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Columnist apologizes for interplay with Caitlin Clark

Gregg Doyel of The Indianapolis Superstar apologized on Wednesday evening for his “clumsy and awkward” interplay with Caitlin Clark right through the Indiana Fever rookie’s introductory information convention.

The sports activities columnist next printed a piece apologizing at once to the Incorrect. 1 total select for being “part of the problem” on Wednesday.

“I’m devastated to realize I’m part of the problem. I screwed up Wednesday during my first interaction with No. 1 overall draft pick Caitlin Clark of the Indiana Fever,” Doyel wrote. “What happened was the most me thing ever, in one way. I’m sort of known locally, sigh, for having awkward conversations with people before asking brashly conversational questions. I’ve done this for years with Colts coaches Chuck Pagano, Frank Reich and Shane Steichen. I’ve done it with Purdue players Carsen Edwards and Zach Edey. I did it with IU’s Romeo Langford, talking to them as people, not athletes.”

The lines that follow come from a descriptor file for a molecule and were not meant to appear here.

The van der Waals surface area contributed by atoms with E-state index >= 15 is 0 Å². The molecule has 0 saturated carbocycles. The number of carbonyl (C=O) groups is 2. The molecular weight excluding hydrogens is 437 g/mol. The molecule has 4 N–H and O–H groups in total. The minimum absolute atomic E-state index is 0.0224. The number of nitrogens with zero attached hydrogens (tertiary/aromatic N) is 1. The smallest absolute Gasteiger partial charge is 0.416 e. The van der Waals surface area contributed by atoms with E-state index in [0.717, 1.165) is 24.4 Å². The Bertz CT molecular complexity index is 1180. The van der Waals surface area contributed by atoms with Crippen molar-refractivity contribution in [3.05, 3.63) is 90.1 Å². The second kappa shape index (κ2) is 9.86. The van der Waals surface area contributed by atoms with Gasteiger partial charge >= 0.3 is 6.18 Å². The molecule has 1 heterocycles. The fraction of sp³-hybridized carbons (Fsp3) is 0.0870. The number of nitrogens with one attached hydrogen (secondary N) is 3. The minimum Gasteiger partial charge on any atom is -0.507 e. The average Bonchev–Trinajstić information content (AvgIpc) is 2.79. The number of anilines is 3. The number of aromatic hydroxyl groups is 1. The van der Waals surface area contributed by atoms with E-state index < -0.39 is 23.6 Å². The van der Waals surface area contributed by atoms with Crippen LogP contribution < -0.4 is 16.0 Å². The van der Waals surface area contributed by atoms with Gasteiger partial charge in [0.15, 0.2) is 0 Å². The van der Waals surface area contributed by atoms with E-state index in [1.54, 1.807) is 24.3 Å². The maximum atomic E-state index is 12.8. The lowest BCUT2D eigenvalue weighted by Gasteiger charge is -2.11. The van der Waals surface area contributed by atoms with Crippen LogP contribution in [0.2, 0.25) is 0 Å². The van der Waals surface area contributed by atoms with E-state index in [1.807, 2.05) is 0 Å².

He identified that the entire names he indexed had been males and that “on the one hand, yes absolutely, male and female athletes should be treated the same,” in regard to “coverage, respect, compensation, terminology, you name it.”

Doyel wrote that he’s realized that he must be “more aware about how (he talks) to people — not just athletes.”

“In my haste to be clever, to be familiar and welcoming (or so I thought), I offended Caitlin and her family,” he wrote. “After going through denial, and then anger — I’m on the wrong side of this? Me??? — I now realize what I said and how I said it was wrong, wrong, wrong. I mean it was just wrong. Caitlin Clark, I’m so sorry.”

With Clark and alternative uber-talented freshmen becoming a member of the WNBA in 2024, reputation shape ladies’s basketball is at the stand. Confidently there received’t be many extra cringeworthy moments like what took place on Wednesday to overshadow what will have to be a celebratory life for the game.

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